People who know me know I love travelling. Whenever I’m in one place for a few months, I start to get the urge to move on. Sometimes I fight it for a year or two but mostly I decide that life is short and the world is large, and I want to be out exploring it. Some people sigh and say, “Oh, I wish I could afford to travel.” I want to shake them and say, “But you CAN!” Travel doesn’t have to be expensive. I’ve spent much less in the last three months of exploring Latin America (having the time of my life, I might add) than I would in three months of normal living expenses in Vancouver. Here’s a few tips.

By far the easiest way to travel is to base the trip around a visit to someone you know. If you have a friend who has relocated for work or settled somewhere far away, they might be delighted to have a visitor from home! Bring a couple of bottles of wine or some local food product you think they might miss, and explore their town for a week. You get the benefits of a host, a friendly face, and possibly a tour guide when they’re not at work.

If you don’t know anyone to host you, sign up for couchsurfing (free accommodation in strangers’ houses), workaway (pay for a membership and get access to free volunteer opportunities around the world), or WWOOF (pay for a membership in the country of your choice and get access to free farm-based volunteer opportunities). If you’re volunteering, in exchange for a few hours of work a day, you’ll get meals and a place to stay, and you can explore a new region in your spare time. Many workaway and WWOOF hosts accept families, so if you have a teenager who wishes you could afford to send her to horse camp, two weeks volunteering on a ranch in northern BC might be the vacation of her dreams, while saving you money and letting the whole family explore and learn together.

If you decide against staying in someone’s home or volunteering, don’t forget that camping is possible almost everywhere in the world. Ellen and I strapped tents, sleeping bags, and mats to the sides of our backpacks. In a hostel in Costa Rica, we saved about $10 a day by staying in tents rather than in dorm rooms, and we had more privacy as well. You might find strangers on the bus offer to let you put up your tent in their yard, or can recommend free sites nearby. Talk to locals and you’ll meet lots of people who want to help you on your way. Some will even ask you to house sit for them or insist on buying you lunch in exchange for hearing your travel or life stories. Most people you meet are genuinely kind and interested in helping you have the best experience possible in their area.

Don’t be afraid to ask for advice on how to travel more cheaply. If you stay at a hostel, ask the hosts or other travellers where you can visit on a tight budget. Some hostels will let you stay for free if you help out, or at a discount if you’re staying for more than a couple of days. Check the internet for free activities – sometimes beautiful parks cost little or nothing to visit and are full of local wildlife and birds. Also, don’t overlook the advice of travel agents. By going into a travel agency rather than buying tickets online, you might save hundreds of dollars. Agents can recommend a cheaper airport to fly out of or into, an equally nice destination at half the price, or a better travel date than what you were planning. If you’re going overseas, you can save hundreds by waiting to book a tour until you arrive in-country. You can get tickets for tours directly from the tour operator or from a local travel agent or hostel, and not have to pay a middleman in your own country.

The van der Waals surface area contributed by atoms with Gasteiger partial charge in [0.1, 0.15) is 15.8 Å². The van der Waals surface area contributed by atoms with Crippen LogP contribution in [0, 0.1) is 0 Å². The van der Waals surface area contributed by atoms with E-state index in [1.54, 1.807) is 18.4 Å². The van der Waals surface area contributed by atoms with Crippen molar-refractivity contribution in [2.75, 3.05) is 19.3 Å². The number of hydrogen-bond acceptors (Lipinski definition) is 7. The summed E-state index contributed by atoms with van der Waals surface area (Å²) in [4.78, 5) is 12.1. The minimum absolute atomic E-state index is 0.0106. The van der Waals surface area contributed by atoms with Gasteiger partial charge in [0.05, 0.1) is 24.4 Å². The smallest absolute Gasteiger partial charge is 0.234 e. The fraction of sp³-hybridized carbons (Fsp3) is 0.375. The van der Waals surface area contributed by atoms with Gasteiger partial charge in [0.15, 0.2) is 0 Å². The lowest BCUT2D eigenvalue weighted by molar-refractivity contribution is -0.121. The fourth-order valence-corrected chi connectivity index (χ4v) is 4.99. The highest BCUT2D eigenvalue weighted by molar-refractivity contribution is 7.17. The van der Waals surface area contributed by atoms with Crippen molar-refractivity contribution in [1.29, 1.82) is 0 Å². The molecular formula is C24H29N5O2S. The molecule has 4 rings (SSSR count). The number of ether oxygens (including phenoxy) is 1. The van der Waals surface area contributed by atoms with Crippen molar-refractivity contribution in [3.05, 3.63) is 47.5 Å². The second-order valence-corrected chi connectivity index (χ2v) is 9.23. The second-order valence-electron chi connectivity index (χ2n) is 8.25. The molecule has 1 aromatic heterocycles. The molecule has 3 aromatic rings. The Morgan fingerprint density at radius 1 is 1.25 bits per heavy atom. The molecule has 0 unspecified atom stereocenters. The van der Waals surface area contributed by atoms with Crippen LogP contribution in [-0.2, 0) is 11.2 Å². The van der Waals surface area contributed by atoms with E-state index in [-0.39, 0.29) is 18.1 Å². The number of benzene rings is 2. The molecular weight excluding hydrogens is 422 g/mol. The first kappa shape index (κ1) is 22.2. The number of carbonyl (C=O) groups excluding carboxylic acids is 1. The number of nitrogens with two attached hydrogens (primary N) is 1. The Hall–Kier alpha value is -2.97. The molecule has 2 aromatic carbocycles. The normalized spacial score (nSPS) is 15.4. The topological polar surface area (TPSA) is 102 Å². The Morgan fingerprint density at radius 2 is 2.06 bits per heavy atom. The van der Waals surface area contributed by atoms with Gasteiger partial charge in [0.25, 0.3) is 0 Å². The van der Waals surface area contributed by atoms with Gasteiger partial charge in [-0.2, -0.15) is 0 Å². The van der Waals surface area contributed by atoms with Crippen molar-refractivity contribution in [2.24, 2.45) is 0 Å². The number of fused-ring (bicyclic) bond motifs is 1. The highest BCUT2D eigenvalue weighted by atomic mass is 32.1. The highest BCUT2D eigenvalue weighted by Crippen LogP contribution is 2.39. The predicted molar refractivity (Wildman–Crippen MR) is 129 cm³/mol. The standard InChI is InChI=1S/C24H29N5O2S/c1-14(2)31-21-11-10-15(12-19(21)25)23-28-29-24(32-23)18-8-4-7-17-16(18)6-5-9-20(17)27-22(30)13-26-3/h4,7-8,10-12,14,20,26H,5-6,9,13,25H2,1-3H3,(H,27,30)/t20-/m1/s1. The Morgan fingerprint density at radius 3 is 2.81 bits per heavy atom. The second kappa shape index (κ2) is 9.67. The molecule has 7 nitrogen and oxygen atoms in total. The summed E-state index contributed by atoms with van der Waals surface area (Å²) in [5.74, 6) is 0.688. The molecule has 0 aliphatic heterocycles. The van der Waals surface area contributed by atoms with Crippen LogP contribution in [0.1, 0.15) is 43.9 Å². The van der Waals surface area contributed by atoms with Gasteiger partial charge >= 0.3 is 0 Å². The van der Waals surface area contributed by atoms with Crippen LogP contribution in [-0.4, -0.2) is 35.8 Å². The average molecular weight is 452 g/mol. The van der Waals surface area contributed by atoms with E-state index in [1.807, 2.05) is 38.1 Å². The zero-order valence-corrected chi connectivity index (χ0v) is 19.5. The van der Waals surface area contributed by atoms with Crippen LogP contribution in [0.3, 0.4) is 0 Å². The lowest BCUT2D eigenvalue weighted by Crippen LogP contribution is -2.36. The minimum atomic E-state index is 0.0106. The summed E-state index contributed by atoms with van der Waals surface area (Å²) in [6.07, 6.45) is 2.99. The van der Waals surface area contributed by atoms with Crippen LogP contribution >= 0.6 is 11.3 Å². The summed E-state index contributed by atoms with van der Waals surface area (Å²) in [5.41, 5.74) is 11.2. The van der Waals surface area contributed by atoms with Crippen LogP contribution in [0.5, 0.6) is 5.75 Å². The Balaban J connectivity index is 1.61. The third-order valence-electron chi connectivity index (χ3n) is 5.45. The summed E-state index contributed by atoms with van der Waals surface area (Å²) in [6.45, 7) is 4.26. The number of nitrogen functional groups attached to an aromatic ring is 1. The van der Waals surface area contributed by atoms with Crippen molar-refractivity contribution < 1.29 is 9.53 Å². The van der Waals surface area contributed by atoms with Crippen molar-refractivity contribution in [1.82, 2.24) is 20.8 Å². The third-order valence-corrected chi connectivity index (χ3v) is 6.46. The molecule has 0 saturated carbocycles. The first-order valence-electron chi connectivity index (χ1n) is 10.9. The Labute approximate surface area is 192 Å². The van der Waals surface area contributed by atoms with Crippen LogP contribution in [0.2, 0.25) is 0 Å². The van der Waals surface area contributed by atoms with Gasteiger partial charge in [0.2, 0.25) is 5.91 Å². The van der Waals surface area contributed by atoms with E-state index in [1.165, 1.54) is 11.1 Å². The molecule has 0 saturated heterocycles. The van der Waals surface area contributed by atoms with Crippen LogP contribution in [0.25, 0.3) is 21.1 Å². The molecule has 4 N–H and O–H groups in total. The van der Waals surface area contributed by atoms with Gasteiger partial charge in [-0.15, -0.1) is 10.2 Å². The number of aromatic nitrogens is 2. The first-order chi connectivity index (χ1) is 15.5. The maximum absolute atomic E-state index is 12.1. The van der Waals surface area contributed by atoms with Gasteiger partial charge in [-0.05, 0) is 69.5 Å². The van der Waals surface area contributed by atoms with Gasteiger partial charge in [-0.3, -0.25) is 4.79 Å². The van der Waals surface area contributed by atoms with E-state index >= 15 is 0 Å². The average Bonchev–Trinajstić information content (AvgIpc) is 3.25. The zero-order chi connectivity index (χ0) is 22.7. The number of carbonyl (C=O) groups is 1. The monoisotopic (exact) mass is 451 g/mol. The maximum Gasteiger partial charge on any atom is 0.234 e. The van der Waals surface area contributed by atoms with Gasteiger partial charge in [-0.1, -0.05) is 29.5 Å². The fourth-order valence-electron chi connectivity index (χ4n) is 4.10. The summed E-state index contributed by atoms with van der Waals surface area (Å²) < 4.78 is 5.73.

Lastly, take advantage of unexpected, or even bad events in your life to find a way to travel. Are you having to move because your landlord sold your place? Maybe you could put your stuff in a storage locker and take a vacation with no rent to pay while you’re gone. Ditto with a breakup – rather than moving in with friends or parents while you get over it, hop on a plane and distract yourself with a vacation. When I broke my wrist and spent a few weeks on Worker’s Compensation, I was able to save money on rent by watching a friend’s house. I used the savings to travel without interrupting my career because it was already on hold due to the injury. A bad situation can be the trigger for a wonderful life change.

There are hundreds of other ways to save money on travel, but these are my main tips. Overall, if it’s something you dream of doing, there will be a way. I hope you find it!

Beaches like this are just waiting for you!

Beaches like this are just waiting for you!